• [0077]
    To place the GPS Children Locator Device 1 in the emergency mode, emergency button 47 is pressed by the child, moving the center of button 47 downwardly until the barbed end of button latch arm 69 passes the barbed cap latch projection 68 on cap 13. Latch arm 69 flexes inwardly as it passes over projection 68 and then returns to its initial position due to its plastic memory characteristics, locking the emergency button 47 in its depressed condition.
  • [0078]
    As seen in FIGS. 12A and 12B, microphone 49 has thus been lowered to effect the closing of two separate electrical contacts 71,72 providing battery power to the microphone. As described above, battery (−) potential exists on (−) power contact 62. Via power line 63, this potential is routed to (−) power contact 64 and on to microphone contact 65. The (−) microphone power lead 66 then carries the (−) battery potential on to (−) microphone contact 71.
  • [0079]
    Microphone 49 gets its (+) power supply potential by direct contact of the (+) microphone contact 72 with the top battery (+) terminal 53.
  • [0080]
    Simultaneously with the application of battery power to microphone 49, a male connector 73 on the microphone 49 contacts female connector 74, these contacts carrying the microphone audio output signal to signal line 75, through microphone line contact 76, then over a continuation of signal line 75 to microphone receptacle contact 77. When pin 31 is in operational position in receptacle 19, the microphone audio output signal is routed to microphone pin contact 81 on pin 31 and on to the GPS receiver & wireless module 37 for voice/sound transmission via antenna 39.
  • [0081]
    [0081]FIG. 13 is a general schematic block diagram showing the interconnection of the main functional electronic components of the GPS Children Locator Device. The GPS receiver & wireless module 37 contains a GPS receiver 87, a wireless signal transmitter 89, an identification memory 91, and signal processing chipset 85. Inasmuch as the operation of each of these functional blocks is well known in the art, detailed description of such functional blocks is not warranted, as a person of ordinary skill in the art will know where to procure the indicated electronic components and how to interconnect them. Similarly, a necessary antenna 39 and power source 11 are functional electronic elements quite familiar to the skilled artisan. Finally, following the illustrations in FIGS. 11A-12B, and the associated descriptive text, the manner of interconnecting a microphone/emergency button to the signal transmitter 37 under control of the signal processing chipset 85 is well known technology.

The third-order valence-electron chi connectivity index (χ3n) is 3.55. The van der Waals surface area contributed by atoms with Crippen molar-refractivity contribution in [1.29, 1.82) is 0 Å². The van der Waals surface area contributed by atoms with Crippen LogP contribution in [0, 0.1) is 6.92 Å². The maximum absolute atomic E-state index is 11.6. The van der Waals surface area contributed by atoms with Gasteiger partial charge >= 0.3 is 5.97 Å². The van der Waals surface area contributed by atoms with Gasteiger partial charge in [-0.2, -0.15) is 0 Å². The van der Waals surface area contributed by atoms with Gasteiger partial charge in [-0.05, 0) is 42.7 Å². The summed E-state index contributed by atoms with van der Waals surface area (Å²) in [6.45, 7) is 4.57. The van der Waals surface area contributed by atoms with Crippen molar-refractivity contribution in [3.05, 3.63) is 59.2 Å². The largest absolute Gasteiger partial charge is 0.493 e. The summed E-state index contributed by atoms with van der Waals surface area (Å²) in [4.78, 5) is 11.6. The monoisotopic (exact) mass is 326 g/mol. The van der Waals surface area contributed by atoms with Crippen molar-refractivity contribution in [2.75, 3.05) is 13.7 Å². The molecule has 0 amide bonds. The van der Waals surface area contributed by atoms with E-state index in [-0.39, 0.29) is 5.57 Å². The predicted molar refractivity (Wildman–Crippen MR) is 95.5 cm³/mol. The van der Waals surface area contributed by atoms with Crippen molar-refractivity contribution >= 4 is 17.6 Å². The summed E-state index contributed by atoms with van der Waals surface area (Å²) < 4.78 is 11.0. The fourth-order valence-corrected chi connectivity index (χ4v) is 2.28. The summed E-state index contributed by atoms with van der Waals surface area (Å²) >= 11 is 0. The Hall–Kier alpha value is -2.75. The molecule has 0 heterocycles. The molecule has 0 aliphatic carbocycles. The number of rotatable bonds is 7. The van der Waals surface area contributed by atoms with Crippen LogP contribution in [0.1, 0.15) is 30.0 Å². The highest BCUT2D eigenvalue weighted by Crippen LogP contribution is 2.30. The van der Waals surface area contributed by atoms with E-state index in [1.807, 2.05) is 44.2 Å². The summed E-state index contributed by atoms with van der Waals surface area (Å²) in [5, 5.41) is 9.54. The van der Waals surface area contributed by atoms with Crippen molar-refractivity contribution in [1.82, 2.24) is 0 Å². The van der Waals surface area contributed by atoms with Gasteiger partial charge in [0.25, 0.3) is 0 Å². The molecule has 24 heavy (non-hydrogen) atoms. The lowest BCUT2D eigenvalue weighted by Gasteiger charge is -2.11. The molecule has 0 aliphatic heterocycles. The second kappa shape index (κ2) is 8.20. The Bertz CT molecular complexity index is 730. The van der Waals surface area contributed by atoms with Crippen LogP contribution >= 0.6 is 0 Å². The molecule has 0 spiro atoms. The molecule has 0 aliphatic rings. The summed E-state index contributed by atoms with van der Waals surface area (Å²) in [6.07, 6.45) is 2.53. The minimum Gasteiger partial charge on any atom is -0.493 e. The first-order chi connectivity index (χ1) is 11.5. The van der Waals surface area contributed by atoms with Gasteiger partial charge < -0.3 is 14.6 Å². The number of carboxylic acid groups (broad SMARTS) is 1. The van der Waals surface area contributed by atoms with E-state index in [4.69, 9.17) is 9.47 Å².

• [0082]
    Upon sensing a microphone audio output signal, the chip set 85 indirectly senses the pushing of the emergency button & microphone arrangement 25 by the fact that the microphone output signal, which is routed to chip set 85, also acts as an emergency triggering signal. Thus, upon pushing the emergency button & microphone arrangement 25, the electronics in the GPS receiver & wireless module 37 initiates transmission of the microphone audio output signal, as well as GPS location data and personal identification data from memory 91 to a wireless communication network (FIGS. 15 and 16).